[I hope all the information in this post is correct  – it is based on Ehren’s forum posts and my own observations alone. If anyone from the Power Query dev team is reading this and spots an error, please let me know]

16 responses

  1. Very helpful post Chris, combined with the technet forum posts this has certainly got me thinking.

    1. Based on this post I assume that there is no just within Power Query (as in not using DW/dataflows) there is no way to reliably force a cache of SourceQuery that would not be reevaluated for each of R1-4.

    2. From reading https://social.technet.microsoft.com/Forums/en-US/34e454b5-3a18-4eef-b920-40703c93f390/tablebuffer-for-cashing-intermediate-query-results-or-how-workaround-unnecessary-queries-issue?forum=powerquery At the end a question is asked about using Table.Buffer to buffer a table that contains nested non scalar values, Ehren replies that these non scalars are not evaluated by Table.Buffer.

    Is there a way to force the evaluation of all values both scalar and non scalar, including both nonscalars within the parent table but non scalars within non scalars?

    I am thinking of what happens when you load in a json file and you get many layers of tables, lists, and records.

    • To answer your questions:
      1) No, I don’t think so – but I may be wrong
      2) That’s something I want to do more research on in future. I think using Binary.Buffer to buffer the actual json file might work here, even if Table.Buffer does not.

      • The output of Json.Document is always buffered in memory (though transformations on top it are not necessarily). This is not likely to change.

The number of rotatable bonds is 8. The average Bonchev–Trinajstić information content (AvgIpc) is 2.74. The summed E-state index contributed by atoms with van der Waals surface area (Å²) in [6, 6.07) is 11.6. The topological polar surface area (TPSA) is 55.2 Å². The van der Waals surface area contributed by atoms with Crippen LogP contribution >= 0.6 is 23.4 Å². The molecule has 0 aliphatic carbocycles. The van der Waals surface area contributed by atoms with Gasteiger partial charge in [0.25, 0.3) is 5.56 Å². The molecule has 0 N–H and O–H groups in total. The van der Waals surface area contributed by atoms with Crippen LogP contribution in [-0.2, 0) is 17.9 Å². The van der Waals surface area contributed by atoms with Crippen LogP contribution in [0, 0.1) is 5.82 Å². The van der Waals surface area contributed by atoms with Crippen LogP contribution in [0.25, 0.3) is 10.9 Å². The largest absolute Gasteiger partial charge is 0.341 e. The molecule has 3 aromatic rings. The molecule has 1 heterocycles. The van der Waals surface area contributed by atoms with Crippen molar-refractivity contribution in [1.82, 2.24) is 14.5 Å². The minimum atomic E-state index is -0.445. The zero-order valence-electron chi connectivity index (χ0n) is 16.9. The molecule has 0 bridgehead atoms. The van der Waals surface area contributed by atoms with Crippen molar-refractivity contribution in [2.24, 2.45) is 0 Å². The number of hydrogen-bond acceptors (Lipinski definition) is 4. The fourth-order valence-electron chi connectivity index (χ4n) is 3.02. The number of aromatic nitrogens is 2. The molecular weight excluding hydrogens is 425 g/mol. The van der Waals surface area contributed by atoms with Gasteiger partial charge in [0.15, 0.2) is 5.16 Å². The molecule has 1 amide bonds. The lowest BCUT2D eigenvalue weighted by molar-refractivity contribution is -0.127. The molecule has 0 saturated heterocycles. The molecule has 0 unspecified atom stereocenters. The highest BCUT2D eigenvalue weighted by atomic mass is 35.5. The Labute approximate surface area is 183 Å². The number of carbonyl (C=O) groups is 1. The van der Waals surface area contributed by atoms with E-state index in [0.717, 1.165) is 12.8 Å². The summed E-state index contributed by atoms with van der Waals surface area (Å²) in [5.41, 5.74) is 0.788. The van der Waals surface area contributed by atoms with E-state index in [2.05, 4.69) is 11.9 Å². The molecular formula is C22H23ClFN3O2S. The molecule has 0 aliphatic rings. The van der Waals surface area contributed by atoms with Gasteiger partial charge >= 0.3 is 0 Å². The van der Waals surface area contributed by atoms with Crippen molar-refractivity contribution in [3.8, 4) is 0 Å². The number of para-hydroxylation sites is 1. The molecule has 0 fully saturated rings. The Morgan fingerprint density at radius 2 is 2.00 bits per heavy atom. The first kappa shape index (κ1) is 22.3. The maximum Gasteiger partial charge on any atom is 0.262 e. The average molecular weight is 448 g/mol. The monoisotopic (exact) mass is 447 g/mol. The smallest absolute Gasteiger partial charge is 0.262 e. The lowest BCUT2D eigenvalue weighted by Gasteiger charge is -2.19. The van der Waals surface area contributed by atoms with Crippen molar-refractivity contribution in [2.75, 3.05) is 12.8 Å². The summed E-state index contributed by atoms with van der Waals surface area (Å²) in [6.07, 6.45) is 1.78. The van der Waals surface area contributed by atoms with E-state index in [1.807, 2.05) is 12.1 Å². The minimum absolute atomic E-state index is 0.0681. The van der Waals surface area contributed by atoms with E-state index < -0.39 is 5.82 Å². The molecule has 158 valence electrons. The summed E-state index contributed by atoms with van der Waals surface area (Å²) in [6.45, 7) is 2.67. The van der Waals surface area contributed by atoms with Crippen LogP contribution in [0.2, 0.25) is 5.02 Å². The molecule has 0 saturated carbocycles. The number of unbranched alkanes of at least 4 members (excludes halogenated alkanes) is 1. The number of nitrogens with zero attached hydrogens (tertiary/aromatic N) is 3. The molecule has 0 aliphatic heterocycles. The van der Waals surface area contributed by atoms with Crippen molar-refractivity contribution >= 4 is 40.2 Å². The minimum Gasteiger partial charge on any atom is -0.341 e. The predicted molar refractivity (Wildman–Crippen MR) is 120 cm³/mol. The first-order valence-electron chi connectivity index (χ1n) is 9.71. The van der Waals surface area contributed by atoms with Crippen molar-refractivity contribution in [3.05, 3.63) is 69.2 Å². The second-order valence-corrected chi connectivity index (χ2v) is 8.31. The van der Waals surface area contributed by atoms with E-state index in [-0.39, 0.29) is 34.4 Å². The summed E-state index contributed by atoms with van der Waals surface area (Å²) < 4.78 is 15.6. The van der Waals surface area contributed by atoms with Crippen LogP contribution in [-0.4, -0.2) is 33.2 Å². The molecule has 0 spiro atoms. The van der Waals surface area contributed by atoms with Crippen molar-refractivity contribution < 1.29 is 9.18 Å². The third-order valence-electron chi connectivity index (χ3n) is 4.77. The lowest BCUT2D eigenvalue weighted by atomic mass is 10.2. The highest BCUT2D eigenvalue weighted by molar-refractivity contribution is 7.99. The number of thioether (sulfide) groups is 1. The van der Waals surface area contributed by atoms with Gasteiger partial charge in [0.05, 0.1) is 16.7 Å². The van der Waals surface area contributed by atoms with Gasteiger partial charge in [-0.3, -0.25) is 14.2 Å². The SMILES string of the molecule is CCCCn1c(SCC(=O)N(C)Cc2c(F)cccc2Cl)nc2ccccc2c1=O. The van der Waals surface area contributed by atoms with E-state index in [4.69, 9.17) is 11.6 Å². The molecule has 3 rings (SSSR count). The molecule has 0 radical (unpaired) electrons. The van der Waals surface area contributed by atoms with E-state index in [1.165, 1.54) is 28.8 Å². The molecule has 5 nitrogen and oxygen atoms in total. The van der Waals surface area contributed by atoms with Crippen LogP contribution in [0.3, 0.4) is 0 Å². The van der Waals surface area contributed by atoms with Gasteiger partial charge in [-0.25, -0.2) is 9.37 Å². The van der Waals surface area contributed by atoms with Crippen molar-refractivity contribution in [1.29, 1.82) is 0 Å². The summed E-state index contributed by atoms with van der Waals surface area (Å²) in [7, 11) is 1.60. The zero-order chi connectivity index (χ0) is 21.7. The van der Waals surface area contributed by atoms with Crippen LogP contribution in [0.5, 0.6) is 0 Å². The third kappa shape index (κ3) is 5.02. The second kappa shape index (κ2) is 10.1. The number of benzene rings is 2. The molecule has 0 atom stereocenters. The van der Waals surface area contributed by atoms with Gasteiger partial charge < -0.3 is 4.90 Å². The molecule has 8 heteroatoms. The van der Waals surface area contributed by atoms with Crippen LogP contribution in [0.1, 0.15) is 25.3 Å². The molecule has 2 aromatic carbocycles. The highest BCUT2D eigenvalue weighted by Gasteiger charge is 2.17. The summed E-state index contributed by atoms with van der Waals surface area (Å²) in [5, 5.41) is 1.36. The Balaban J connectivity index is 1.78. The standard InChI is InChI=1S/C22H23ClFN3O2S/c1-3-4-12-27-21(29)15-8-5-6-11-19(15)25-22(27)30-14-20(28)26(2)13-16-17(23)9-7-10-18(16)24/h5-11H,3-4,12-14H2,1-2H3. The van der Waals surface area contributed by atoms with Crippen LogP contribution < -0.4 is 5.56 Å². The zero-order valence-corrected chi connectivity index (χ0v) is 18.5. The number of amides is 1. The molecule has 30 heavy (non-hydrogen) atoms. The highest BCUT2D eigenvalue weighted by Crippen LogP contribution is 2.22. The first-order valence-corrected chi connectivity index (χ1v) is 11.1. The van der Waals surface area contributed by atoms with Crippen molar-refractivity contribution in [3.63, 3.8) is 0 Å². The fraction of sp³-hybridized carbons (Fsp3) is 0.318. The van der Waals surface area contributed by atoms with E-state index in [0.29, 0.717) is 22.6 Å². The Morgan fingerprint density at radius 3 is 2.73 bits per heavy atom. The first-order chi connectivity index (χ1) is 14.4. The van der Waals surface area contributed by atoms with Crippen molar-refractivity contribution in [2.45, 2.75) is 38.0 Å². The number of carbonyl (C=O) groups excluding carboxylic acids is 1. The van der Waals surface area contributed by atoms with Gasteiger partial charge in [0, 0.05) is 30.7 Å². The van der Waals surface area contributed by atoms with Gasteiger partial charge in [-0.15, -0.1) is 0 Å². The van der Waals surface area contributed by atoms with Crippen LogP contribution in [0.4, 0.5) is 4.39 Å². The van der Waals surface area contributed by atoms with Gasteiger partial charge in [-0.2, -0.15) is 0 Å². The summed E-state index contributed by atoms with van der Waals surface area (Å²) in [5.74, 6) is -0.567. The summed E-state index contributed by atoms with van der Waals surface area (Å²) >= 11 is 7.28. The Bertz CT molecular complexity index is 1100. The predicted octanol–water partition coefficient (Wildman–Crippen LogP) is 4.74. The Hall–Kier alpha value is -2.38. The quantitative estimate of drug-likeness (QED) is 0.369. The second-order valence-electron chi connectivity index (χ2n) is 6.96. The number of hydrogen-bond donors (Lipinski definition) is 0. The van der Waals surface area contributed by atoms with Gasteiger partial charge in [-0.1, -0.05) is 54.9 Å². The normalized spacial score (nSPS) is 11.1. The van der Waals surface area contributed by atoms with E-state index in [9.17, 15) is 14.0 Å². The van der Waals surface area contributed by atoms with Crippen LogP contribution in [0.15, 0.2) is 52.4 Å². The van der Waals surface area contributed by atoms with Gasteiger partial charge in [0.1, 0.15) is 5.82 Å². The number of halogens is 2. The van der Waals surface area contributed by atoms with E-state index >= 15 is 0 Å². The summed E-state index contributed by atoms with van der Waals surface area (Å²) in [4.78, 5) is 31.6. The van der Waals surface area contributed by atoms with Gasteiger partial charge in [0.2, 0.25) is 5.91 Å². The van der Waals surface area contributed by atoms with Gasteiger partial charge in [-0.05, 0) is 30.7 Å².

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  7. Thank you very much Chris for this great overview and the explanations contained in your post! I’m also querying a web service with Excel Power Query. I have cascaded multiple nested queries which reference as their source to one main query which contains filtered data from the web source. Unfortunately when I do a Refresh All every query in the hierarchy below the main query re-downloads it’s data from the web service instead of using the cached data from the main query to which all the nested queries actually refer to as their source. I wish I could apply the dataflow concept which you described but I’m not sure if this is possible in Excel Power Query. Do you have more information on this or do you know of any other possible solution? The only solution which has so far come to my mind is to load the main query which is directly referenced to the web source into a Excel Worksheet and reference all other queries to this Worksheet. It’s an ugly workaround and I would be very happy if I could avoid it. Thank you, Helge

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  9. Great article, I was trying get a definitv answer regarding this for some time now. However, there is one thing which is still unclear to me. How would all this behave with a function referencing a table for lookups; like:

    (param1, param2) => Table.First(Table.SelectRows(ReferenceToLookUpTableWithHeaderP1To3, each _[P1] = param1 and _[P2] = param2))[P3]

    I guess, it may be better to use some kind of JOIN here? But anyway, if a query uses this function (e.g., in a Table.AddColumn operation), would there be a call to the source on every function call or would caching jump in? Would Table.Buffer be helpful here or would it create the same problem as with normal referenced queries?

    Thank you very much for this post.